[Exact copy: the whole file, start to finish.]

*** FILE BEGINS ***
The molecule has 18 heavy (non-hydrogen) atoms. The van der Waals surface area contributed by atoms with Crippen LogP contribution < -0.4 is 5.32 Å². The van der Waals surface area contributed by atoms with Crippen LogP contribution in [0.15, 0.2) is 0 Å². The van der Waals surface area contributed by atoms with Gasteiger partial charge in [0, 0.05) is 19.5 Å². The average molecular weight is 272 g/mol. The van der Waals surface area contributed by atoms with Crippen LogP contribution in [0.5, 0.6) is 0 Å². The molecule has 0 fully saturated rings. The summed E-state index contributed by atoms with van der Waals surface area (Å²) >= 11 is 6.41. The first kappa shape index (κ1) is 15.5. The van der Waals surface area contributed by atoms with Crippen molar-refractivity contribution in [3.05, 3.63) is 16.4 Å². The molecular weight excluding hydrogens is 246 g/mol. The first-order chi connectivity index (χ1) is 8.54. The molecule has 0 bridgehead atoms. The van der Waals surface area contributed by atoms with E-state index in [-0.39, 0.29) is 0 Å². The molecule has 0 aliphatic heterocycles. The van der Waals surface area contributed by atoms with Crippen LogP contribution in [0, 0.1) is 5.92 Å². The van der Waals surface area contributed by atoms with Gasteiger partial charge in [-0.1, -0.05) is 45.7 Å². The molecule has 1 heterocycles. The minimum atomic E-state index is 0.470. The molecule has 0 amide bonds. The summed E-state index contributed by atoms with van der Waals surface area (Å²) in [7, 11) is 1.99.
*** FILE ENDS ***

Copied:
The molecule has 18 heavy (non-hydrogen) atoms. The van der Waals surface area contributed by atoms with Crippen LogP contribution < -0.4 is 5.32 Å². The van der Waals surface area contributed by atoms with Crippen LogP contribution in [0.15, 0.2) is 0 Å². The van der Waals surface area contributed by atoms with Gasteiger partial charge in [0, 0.05) is 19.5 Å². The average molecular weight is 272 g/mol. The van der Waals surface area contributed by atoms with Crippen LogP contribution in [0.5, 0.6) is 0 Å². The molecule has 0 fully saturated rings. The summed E-state index contributed by atoms with van der Waals surface area (Å²) >= 11 is 6.41. The first kappa shape index (κ1) is 15.5. The van der Waals surface area contributed by atoms with Crippen molar-refractivity contribution in [3.05, 3.63) is 16.4 Å². The molecular weight excluding hydrogens is 246 g/mol. The first-order chi connectivity index (χ1) is 8.54. The molecule has 0 bridgehead atoms. The van der Waals surface area contributed by atoms with E-state index in [-0.39, 0.29) is 0 Å². The molecule has 0 aliphatic heterocycles. The van der Waals surface area contributed by atoms with Crippen LogP contribution in [0, 0.1) is 5.92 Å². The van der Waals surface area contributed by atoms with Gasteiger partial charge in [-0.1, -0.05) is 45.7 Å². The molecule has 1 heterocycles. The minimum atomic E-state index is 0.470. The molecule has 0 amide bonds. The summed E-state index contributed by atoms with van der Waals surface area (Å²) in [7, 11) is 1.99.